Hawthorn © Rasbak, Wikipedia, May 2013

Select drought-resistant plants


Drought-resistant plants are more suitable for bridging longer periods of drought, as they have a greater capacity to absorb water in urban areas and/or have a relatively low level of evaporation. Although all climate scenarios show an average increase in winter temperatures, vegetation in the Netherlands needs to be frost-resistant. Mediterranean vegetation can not readily be planted.

The degree to which groundwater extraction occurs depends on the type of vegetation. In general a tree, for example, usually draws water from an area as large as three times the diameter of the crown.

In cases of problems with building foundations and a low groundwater level, removing a large tree and replacing it with a drought-tolerant tree can be very effective.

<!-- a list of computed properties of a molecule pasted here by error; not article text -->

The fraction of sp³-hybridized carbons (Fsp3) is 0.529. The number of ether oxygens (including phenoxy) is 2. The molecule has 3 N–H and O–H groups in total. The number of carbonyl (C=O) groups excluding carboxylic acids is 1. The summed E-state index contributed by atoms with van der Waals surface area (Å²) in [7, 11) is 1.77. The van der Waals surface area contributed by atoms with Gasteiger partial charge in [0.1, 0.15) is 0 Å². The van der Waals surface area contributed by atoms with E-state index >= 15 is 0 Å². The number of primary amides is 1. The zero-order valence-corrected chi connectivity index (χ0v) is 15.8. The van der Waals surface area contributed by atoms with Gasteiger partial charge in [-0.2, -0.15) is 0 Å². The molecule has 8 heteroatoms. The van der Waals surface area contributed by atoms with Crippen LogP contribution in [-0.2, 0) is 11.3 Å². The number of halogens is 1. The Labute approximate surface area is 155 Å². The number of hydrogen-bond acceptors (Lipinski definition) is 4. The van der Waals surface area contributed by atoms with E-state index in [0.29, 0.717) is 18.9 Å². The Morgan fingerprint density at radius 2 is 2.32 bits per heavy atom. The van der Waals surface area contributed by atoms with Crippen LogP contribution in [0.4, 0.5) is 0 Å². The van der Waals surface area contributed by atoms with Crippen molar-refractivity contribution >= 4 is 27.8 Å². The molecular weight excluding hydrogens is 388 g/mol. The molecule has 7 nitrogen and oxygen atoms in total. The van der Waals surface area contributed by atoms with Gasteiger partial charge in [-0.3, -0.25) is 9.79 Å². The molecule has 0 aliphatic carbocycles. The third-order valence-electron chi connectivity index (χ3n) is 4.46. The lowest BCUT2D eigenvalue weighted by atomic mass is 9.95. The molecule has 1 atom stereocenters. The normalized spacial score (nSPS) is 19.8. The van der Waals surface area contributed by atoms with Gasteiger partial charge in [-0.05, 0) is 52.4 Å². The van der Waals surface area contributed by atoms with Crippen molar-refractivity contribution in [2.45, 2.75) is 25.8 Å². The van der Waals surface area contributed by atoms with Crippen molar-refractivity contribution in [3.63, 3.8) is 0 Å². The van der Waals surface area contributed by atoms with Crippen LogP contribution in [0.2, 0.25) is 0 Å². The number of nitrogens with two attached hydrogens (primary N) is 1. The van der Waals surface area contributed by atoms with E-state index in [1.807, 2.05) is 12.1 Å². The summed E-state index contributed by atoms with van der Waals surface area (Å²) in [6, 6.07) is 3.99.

Removing a large tree also has disadvantages: the effects of shade are lost, the cooling effect from evaporation disappears and  it reduces the biodiversity.

Examples of drought-resistant trees are: Catalpa, Eastern Redbud, Hawthorn, American Elm and Callery Pear. In general it is true that because of their deep roots trees are not that adversely affected by a low water table and can often survive relatively easily during dry spells. Trees suffer more from flooding; they can survive for only a short time. See chapter 6 Heat. [Bennink, 2010]